Wasick’s 23.30 50 freestyle and season-best of 51.81 100 freestyle were both fast enough to lower the Polish records in the events.

Wasick closed out the season tied at #59 with Joe Litchfield in season MVP points, scoring a total of 112.50, The two also tied for #20 among those swimmers who only raced at 5 meets this season as opposed to the maximum of 6.

While her short course season yielded the majority of her best results in 2020, Wasick got the chance sneak in a 24.58 50 freestyle back in March to earn #7 worldwide this year in the event:

Top 8 50 Freestyle Performers in 2020 (LCM)

  1. Liu Xiang – 24.03
  2. Sarah Sjostrom – 24.14
  3. Melanie Henique – 24.34
  4. Ranomi Kromowidjojo – 24.38
  5. Simone Manuel – 24.56
  6. Erika Brown – 24.57
  7. Kasia Wasick – 24.58
  8. Valeria van Roon – 24.63

Wasick’s breakout performance in 2020 served as a solid launching point for her comeback career and we will get the chance to see where she stands come next summer. Wasick is set to race at her fourth Olympic Games in at Tokyo 2020, slated to deliver her Olympic debut in the 50 freestyle.


In no particular order

  • Maddy BanicMaddy Banic spent her entire first ISL season and the beginning of her second season as a rather unknown name in the league. The former Tennessee swimmer debuted as a member of the LA Current in 2019 and made the switch to Energy Standard for 2020. When teammate Sarah Sjostrom suffered a back injury, Banic subbed in for ENS as Anastasiya Shrkurdai’s butterfly partner. Banic was an immediate hit for the team, winning the 50 fly at match 6 and coming 2nd to Shkurdai in the 100 fly. At Energy Standard’s semi-final, she made it to the final round of the butterfly skins event, losing only to teammate Sjostrom. Banic wrapped the season with a second place finish in the individual 50 fly with a time of 24.80 for a new American record.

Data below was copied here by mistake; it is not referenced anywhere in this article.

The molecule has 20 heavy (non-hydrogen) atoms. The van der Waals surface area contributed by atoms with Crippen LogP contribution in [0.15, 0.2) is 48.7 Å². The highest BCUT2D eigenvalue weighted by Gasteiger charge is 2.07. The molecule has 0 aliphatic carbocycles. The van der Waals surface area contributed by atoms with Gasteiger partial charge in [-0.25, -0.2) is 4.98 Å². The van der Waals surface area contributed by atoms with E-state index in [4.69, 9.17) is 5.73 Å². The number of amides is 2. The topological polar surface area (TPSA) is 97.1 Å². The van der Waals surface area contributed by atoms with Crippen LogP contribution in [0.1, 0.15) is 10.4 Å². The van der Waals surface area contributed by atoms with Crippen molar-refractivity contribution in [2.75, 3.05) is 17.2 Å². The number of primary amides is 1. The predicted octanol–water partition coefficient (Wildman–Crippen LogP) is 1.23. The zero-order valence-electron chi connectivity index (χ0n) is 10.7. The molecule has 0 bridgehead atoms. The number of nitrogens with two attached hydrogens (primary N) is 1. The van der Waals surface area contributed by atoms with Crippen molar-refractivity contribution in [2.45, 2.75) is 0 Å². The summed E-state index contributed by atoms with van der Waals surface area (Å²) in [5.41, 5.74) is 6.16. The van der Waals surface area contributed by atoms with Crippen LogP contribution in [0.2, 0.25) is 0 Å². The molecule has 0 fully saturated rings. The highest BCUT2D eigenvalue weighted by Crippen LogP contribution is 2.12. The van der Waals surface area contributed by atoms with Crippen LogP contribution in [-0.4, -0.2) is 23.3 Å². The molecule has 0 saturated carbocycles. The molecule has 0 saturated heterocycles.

• Abbie WoodAbbie Wood was one of New York Breakers’ shining stars this season, taking on a heavy event load at each of the team’s 5 meets. Wood swam the 100/200/400 triple and each of her matches this season, repeated scoring within the top 3 in each event throughout the season. Wood finished the season with a new British record in the 200 IM with her season-leading time of 2:04.77, breaking Siobhan-Marie O’Connor’s 2:05.13 mark from 2015. Despite not hitting the British records in the 100 or 400, Wood ended 2020 as the country’s fastest in both with a 58.16 and 4:25.65, respectively.


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3 years ago

Three time olympic-medalist? Did i miss something?

Reply to  AnEn
3 years ago

She came back from being retired for two years, and was dominant at ISL competition in the 50. Yes she was an Olympic medalist in the past, but it almost feels like a second career

Casas 100 back gold in Tokyo
Reply to  Mega
3 years ago

She won medals in which Olympics?

Reply to  AnEn
3 years ago

I think the article said she was a three-time Olympian, not a three-time Olympic medalist

3 years ago

Congrats! Great to see her stick with swimming for a long time and come back from retirement, because she finally found her potential.

Coach Mike 1952
3 years ago

Very informative article thank you. In a couple places above, it seems the time calculations are off, however.

Reply to  Coach Mike 1952
3 years ago

the good ol 24th place finishes at ISL

3 years ago

Where does she train?

Misha Fan
Reply to  nugget
3 years ago

I’m pretty sure she trains at UNLV

3 years ago

Awesome season for her, post-retirement and quarantine!